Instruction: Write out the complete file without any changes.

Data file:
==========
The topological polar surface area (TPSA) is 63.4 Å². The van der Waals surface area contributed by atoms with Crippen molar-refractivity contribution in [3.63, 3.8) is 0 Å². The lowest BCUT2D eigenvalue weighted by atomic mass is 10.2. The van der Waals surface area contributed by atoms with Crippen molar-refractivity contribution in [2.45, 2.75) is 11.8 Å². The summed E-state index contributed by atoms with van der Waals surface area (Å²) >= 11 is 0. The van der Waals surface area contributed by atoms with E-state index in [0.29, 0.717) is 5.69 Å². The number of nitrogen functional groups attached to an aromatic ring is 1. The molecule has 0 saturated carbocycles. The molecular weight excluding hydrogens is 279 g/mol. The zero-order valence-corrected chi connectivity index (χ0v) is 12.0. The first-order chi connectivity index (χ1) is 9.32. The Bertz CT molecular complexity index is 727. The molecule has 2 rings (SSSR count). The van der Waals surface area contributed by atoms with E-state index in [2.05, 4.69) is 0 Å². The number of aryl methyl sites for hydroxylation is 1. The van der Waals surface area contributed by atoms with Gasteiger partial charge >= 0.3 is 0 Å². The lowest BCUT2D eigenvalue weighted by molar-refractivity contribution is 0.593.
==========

The topological polar surface area (TPSA) is 63.4 Å². The van der Waals surface area contributed by atoms with Crippen molar-refractivity contribution in [3.63, 3.8) is 0 Å². The lowest BCUT2D eigenvalue weighted by atomic mass is 10.2. The van der Waals surface area contributed by atoms with Crippen molar-refractivity contribution in [2.45, 2.75) is 11.8 Å². The summed E-state index contributed by atoms with van der Waals surface area (Å²) >= 11 is 0. The van der Waals surface area contributed by atoms with E-state index in [0.29, 0.717) is 5.69 Å². The number of nitrogen functional groups attached to an aromatic ring is 1. The molecule has 0 saturated carbocycles. The molecular weight excluding hydrogens is 279 g/mol. The zero-order valence-corrected chi connectivity index (χ0v) is 12.0. The first-order chi connectivity index (χ1) is 9.32. The Bertz CT molecular complexity index is 727. The molecule has 2 rings (SSSR count). The van der Waals surface area contributed by atoms with E-state index in [2.05, 4.69) is 0 Å². The number of aryl methyl sites for hydroxylation is 1. The van der Waals surface area contributed by atoms with Gasteiger partial charge >= 0.3 is 0 Å². The lowest BCUT2D eigenvalue weighted by molar-refractivity contribution is 0.593.